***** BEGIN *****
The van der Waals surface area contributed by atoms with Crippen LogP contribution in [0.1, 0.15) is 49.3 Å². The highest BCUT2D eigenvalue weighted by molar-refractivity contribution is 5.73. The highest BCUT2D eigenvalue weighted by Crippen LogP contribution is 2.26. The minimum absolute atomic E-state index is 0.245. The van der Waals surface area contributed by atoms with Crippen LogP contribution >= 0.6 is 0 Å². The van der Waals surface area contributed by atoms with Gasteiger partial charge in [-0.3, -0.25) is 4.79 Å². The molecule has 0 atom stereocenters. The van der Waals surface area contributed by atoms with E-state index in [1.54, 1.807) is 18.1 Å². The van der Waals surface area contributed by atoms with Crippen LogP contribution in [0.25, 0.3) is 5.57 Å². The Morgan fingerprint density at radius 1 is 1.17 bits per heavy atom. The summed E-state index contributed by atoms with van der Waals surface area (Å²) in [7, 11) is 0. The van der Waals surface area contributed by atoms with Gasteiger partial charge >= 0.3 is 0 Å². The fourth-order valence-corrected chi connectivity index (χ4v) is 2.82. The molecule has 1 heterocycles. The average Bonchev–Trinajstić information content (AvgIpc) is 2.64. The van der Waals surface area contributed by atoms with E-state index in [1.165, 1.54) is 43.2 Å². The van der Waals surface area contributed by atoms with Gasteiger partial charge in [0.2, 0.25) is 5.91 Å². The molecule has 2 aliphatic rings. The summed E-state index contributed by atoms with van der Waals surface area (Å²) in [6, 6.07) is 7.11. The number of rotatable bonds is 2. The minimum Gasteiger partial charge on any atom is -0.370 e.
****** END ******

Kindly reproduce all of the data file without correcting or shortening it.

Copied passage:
The van der Waals surface area contributed by atoms with Crippen LogP contribution in [0.1, 0.15) is 49.3 Å². The highest BCUT2D eigenvalue weighted by molar-refractivity contribution is 5.73. The highest BCUT2D eigenvalue weighted by Crippen LogP contribution is 2.26. The minimum absolute atomic E-state index is 0.245. The van der Waals surface area contributed by atoms with Crippen LogP contribution >= 0.6 is 0 Å². The van der Waals surface area contributed by atoms with Gasteiger partial charge in [-0.3, -0.25) is 4.79 Å². The molecule has 0 atom stereocenters. The van der Waals surface area contributed by atoms with E-state index in [1.54, 1.807) is 18.1 Å². The van der Waals surface area contributed by atoms with Crippen LogP contribution in [0.25, 0.3) is 5.57 Å². The Morgan fingerprint density at radius 1 is 1.17 bits per heavy atom. The summed E-state index contributed by atoms with van der Waals surface area (Å²) in [7, 11) is 0. The van der Waals surface area contributed by atoms with Gasteiger partial charge >= 0.3 is 0 Å². The fourth-order valence-corrected chi connectivity index (χ4v) is 2.82. The molecule has 1 heterocycles. The average Bonchev–Trinajstić information content (AvgIpc) is 2.64. The van der Waals surface area contributed by atoms with E-state index in [1.165, 1.54) is 43.2 Å². The van der Waals surface area contributed by atoms with Gasteiger partial charge in [0.2, 0.25) is 5.91 Å². The molecule has 2 aliphatic rings. The summed E-state index contributed by atoms with van der Waals surface area (Å²) in [6, 6.07) is 7.11. The number of rotatable bonds is 2. The minimum Gasteiger partial charge on any atom is -0.370 e.